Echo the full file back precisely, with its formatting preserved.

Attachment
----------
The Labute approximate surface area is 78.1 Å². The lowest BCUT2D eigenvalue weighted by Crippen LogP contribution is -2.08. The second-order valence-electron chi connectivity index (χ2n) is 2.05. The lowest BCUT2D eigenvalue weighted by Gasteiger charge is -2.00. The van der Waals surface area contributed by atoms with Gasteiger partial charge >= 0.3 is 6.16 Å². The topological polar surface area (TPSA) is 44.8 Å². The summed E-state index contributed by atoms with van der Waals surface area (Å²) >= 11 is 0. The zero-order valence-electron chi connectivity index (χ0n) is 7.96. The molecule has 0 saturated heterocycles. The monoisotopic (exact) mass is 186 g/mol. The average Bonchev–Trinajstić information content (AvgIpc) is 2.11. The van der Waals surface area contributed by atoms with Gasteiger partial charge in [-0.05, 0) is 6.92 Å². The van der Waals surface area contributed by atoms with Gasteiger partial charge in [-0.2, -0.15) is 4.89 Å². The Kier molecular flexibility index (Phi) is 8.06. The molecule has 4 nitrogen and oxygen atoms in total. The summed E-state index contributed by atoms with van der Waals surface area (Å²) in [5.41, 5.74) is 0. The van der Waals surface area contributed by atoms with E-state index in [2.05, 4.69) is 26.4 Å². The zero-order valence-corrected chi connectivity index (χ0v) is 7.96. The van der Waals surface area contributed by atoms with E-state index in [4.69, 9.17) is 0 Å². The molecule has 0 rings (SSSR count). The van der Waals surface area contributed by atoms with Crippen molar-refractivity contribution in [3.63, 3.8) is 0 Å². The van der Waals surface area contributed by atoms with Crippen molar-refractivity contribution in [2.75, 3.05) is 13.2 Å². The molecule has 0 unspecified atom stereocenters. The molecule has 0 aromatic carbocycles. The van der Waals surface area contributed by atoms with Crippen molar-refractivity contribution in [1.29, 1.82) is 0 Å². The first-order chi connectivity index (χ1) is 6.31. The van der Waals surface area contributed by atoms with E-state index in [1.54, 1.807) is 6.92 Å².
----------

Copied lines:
The Labute approximate surface area is 78.1 Å². The lowest BCUT2D eigenvalue weighted by Crippen LogP contribution is -2.08. The second-order valence-electron chi connectivity index (χ2n) is 2.05. The lowest BCUT2D eigenvalue weighted by Gasteiger charge is -2.00. The van der Waals surface area contributed by atoms with Gasteiger partial charge >= 0.3 is 6.16 Å². The topological polar surface area (TPSA) is 44.8 Å². The summed E-state index contributed by atoms with van der Waals surface area (Å²) >= 11 is 0. The zero-order valence-electron chi connectivity index (χ0n) is 7.96. The molecule has 0 saturated heterocycles. The monoisotopic (exact) mass is 186 g/mol. The average Bonchev–Trinajstić information content (AvgIpc) is 2.11. The van der Waals surface area contributed by atoms with Gasteiger partial charge in [-0.05, 0) is 6.92 Å². The van der Waals surface area contributed by atoms with Gasteiger partial charge in [-0.2, -0.15) is 4.89 Å². The Kier molecular flexibility index (Phi) is 8.06. The molecule has 4 nitrogen and oxygen atoms in total. The summed E-state index contributed by atoms with van der Waals surface area (Å²) in [5.41, 5.74) is 0. The van der Waals surface area contributed by atoms with E-state index in [2.05, 4.69) is 26.4 Å². The zero-order valence-corrected chi connectivity index (χ0v) is 7.96. The van der Waals surface area contributed by atoms with E-state index in [4.69, 9.17) is 0 Å². The molecule has 0 rings (SSSR count). The van der Waals surface area contributed by atoms with Crippen molar-refractivity contribution in [3.63, 3.8) is 0 Å². The van der Waals surface area contributed by atoms with Crippen molar-refractivity contribution in [2.75, 3.05) is 13.2 Å². The molecule has 0 unspecified atom stereocenters. The molecule has 0 aromatic carbocycles. The van der Waals surface area contributed by atoms with Crippen molar-refractivity contribution in [1.29, 1.82) is 0 Å². The first-order chi connectivity index (χ1) is 6.31. The van der Waals surface area contributed by atoms with E-state index in [1.54, 1.807) is 6.92 Å².